As a health improvement practitioner, you’ll contribute to local programmes which can help to bring about lifestyle and behaviour change (eg stopping smoking, diet and exercise).  You may also be involved in working with specific groups, which will vary depending on the role and its locality. You may, for example, be providing specialist services specifically aimed at young people, the elderly, people with mental health conditions, or the LGBTI population. Your work could include:

  • providing advice on health improvement to support the care and education of clients
  • training staff
  • working with external agencies, to influence how they can help improve population health
  • keeping up-to-date public health information
  • maintaining systems for collecting data about the health of their clients
  • creating publications and reports about health improvement information and initiatives

They also usually have a degree in public health or a related subject or equivalent knowledge acquired through training, extended courses and experience.

Advanced health improvement practitioner

Working as an advanced health improvement practitioner, you’ll be committed to supporting  individuals and groups to bring about positive changes in their behaviour to improve their health. You’ll also work to reduce health inequalities (differences in the health of people or groups due to social, geographical, biological or other factors). Some of the kinds of work you might be involved in include:

  • planning, delivering and developing specialist services (such as smoking cessation, sexual health)
  • communicating important public health messages and marketing their service to relevant groups and communities
  • working closely with other agencies to achieve their aims
  • monitoring and evaluating the impact and outcomes of health improvement programmes and initiatives

Health improvement practitioner (specialist)

As a health  improvement practitioner (specialist) you’ll be working in a lead role for a particular area of health improvement (for example, specific services targeted at men, women or young people, or a particular condition such as diabetes or dementia ). Here are just some of the kinds of work you could be involved in:

  • working with individuals, groups, communities and organisations to influence and improve population health
  • contributing to the development of local health improvement programmes including how they are monitored and evaluated
  • giving presentations and training on topics such as child protection, sexual health, healthy eating
  • providing specialised health improvement advice to support the care and education of individuals, groups and communities
  • training, supervising and managing staff
  • developing publications and reports on public health

They have knowledge of public health acquired through a relevant degree, plus specific public health improvement knowledge acquired through training, experience or qualifications.

Health improvement practitioner (advanced)

As a health improvement practitioner (advanced) you’ll be the lead specialist for your own health improvement area (for example, a programme that helps to reduce the incidence of falls, strokes, heart attacks and diabetes in older people; a programme that provides specific services in a socially deprived area such as an inner city suburb; or a programme that supports those with mental health problems).

You’ll identify the priorities for health improvement programmes across a range of organisations and community groups, and you’ll develop long-term plans for health improvement. Some of your work could include:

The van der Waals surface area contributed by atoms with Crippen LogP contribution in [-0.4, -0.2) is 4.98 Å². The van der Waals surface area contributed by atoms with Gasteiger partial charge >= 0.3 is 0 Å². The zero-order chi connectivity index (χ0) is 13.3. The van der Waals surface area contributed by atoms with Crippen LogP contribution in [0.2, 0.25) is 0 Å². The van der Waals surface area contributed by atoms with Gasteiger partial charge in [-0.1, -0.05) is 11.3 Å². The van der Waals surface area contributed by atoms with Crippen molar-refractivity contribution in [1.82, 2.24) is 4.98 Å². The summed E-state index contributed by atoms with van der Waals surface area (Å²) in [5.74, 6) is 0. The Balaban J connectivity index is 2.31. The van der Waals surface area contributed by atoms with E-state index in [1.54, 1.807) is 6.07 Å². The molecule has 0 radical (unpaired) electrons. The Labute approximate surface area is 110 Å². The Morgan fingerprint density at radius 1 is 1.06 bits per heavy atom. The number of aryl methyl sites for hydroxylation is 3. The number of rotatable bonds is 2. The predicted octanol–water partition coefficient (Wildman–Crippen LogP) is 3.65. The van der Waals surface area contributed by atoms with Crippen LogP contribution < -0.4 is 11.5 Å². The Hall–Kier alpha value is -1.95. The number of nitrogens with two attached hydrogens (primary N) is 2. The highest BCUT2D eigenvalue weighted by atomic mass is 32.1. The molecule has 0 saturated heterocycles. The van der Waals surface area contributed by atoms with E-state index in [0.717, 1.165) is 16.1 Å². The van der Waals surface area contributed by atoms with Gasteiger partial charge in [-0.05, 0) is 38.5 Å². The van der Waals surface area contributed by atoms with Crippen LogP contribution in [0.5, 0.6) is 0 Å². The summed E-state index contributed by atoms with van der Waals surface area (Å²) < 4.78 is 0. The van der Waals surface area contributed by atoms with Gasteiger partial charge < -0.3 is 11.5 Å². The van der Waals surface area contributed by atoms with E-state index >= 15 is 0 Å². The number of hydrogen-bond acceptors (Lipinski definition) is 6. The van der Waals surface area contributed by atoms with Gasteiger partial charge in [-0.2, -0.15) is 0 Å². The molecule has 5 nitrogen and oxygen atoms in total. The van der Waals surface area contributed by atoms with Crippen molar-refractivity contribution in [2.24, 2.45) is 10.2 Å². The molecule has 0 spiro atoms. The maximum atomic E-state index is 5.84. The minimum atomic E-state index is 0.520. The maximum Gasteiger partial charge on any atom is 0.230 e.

• promoting the involvement of the public in the development and evaluation of your public health improvement activities
  • evaluate the effectiveness of your activities by undertaking detailed public health audits and public surveys, and analysing the results
  • using evidence to provide highly specialised advice to organisations and communities
  • communicating sensitive information (for example relating to child protection, sexual health)

It’s likely you’ll also be a budget holder, and be involved in all aspects of staff recruitment and management.

They have highly developed specialist knowledge of public health, acquired through a relevant degree plus a Master’s qualification or equivalent training or experience.

Health protection practitioner

As a health protection practitioner you’ll receive notifications about communicable diseases (such as hospital-acquired infections, measles, TB, flu), and then interpret, prioritise and act on them. You’ll work directly with consultants in health protection to identify, investigate and monitor outbreaks of infection or communicable disease in the community, and contribute to the collection and evaluation of data about the outbreaks. Other aspects of your work could include:

  • providing advice on patient care, practices and procedures to manage incidents or outbreaks, and helping to evaluate the measures taken to control them
  • providing specialist advice based on best evidence to other healthcare professionals (such as general practitioners, practice nurses, community nurses, health visitors, hospital nurses and clinicians and care home staff, environmental health professionals and social services staff) to improve the management of cases of communicable disease and to improve the prevention and control of infections in the community.
  • giving advice on chemical incidents, communicable disease control, immunisation and vaccination; health protection matters

Health protection practitioners should have a degree in a relevant subject or an equivalent level of experience of working in a specialist area. They should be a registered general nurse, allied healthcare professional or environmental health practitioner. They may have additional relevant qualifications, in, eg, project management, training and development.